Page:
Opinion

Out with the old, in with the new

The pandemic has made us question the nature of society,  and we can create a fairer one with social kindness

Having lived through many grim early Christmases you would expect me to take to a dim-lit, unlively Christmas like a duck to water. But I have had such brilliant ones since I started marrying in my late teens that I’ve been spoilt.

My first family made me warm and welcoming in a way that glaringly exposed how piss-poor were my early years, and how drenched in need they were.

Since then, more children and more joy, more family and more festive fun.

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Now pandemica, like the wicked witch of the north, sharp-faced and Scrooge-like, robs us. And reduces us to what in my chronology of Christmases smacks of 1952. That year my creative elder brothers made Christmas decorations out of old copies of the Daily Mirror and the Evening Standard. Newspaper paper chains elegantly surrounded the walls of our leaky, draughty, slummy front room.

But what we have recently been through, a reversal of fortunes for many, uncertainty and worry, causes my pasts to pale into insignificance. Back then there never was much. So you got used to little. The uncertainty of this winter though is something entirely new – and unexpected.

But, but, but – where there is a will there’s a way. And there is much to build on; on what we have been calling Social Kindness.

Last week I listened on the radio to the wife of a man who because of the pandemic didn’t get his cancer diagnosed until too late. With a child under two, the grief-stricken mother began to highlight that what the cancer victim wanted for Christmas was the chance of getting diagnosed in time.

Her love for her now-gone partner caused her to turn out in social kindness to honour his memory with love for others. Such a tremendous expression of the human spirit knocks spots off of the kindness that comes gift-wrapped.

I remember American airmen doing their National Service in a North London airbase crying as they entertained us to a vast Christmas party at my childhood orphanage. They missed their children and loved ones and a crazy mass of broken children being cared for by nuns drove them to regret their own isolation. They were so wonderful and as a sad family-missing boy of seven, I cried with them. I could understand their loss.

But now many decades later I realise that not having much has an advantage in one weird way; as it means you have less to miss. Maybe this is a time to review and reflect on what is essential in this world.

I know the health of us all is the necessary ingredient of a good Christmas. Boredom and isolation can be handled if we can stay healthy.

We will face big threats from pandemic-created poverty in the new year. We must find a way of getting the government to keep people in their homes; training and recruiting for new jobs must be the answer to our plight.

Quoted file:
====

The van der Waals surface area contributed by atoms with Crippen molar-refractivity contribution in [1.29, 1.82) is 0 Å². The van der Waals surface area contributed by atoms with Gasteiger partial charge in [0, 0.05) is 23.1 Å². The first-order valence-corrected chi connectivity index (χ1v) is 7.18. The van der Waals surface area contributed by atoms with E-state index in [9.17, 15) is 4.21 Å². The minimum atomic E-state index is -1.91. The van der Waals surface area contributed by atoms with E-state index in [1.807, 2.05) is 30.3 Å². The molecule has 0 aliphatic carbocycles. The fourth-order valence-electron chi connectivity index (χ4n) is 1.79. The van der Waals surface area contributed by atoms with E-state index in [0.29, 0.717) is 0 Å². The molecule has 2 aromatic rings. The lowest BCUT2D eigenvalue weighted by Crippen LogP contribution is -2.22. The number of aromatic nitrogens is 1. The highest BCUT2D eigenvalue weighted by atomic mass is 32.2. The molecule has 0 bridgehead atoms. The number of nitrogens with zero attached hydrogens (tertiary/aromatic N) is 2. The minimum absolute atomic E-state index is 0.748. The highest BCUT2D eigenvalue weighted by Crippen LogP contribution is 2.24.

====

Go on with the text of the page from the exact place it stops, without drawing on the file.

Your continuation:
Don’t let historians tell you we have been here before. We never have

I do hope you have a great Christmas. And I do hope we have a new year that takes us out of uncertainty and into security. We may have to fight for that. If the government realises the full cost of not investing in new chances then we can weather this inclement time.

The pandemic has certainly got us all questioning the nature of our society and our world. What the nature is, too, of science and why it so often offers opposite opinions. I hope we’ll also begin questioning the priorities that we set in life.

But let’s be upbeat. Let’s look for answers, necessity being the mother of invention. We are here in the weirdest health crisis that has ever hit human society, from back in the days when we first started to accumulate into towns and cities, through wars and revolutions; right through to our pandemic times.

Don’t let historians tell you that we have been here before. We never have. This is a tough one because we haven’t ever had such a suspension of life in all of its social moments.

So if you feel apprehensive because of this don’t kick yourself.

You are somewhere new. And we have to master this newness and create a different way of being in society.

Society probably began about 10,000 years ago with the first cities. We learned to bind together, not just as family and tribe. We started to come together with complete strangers.

All of that is now in question in its current form. We have a contagion in our global community and a form of economy that is contagious in itself. Our economy spreads all over the world. Amazon and Starbucks, as well as Covid-19, are contagious. One an illness, the other a means of pulling people together to spend their money in one place.

Covid-19 monopolises our time while the big internet businesses monopolise our buying.

I do hope you can forget all of this for a few days. Have a good Christmas story. And come out fighting at the other end.

Happy Christmas from an old Christmas hand.

John Bird is the founder and Editor in Chief  of The Big Issue. 

john.bird@bigissue.com

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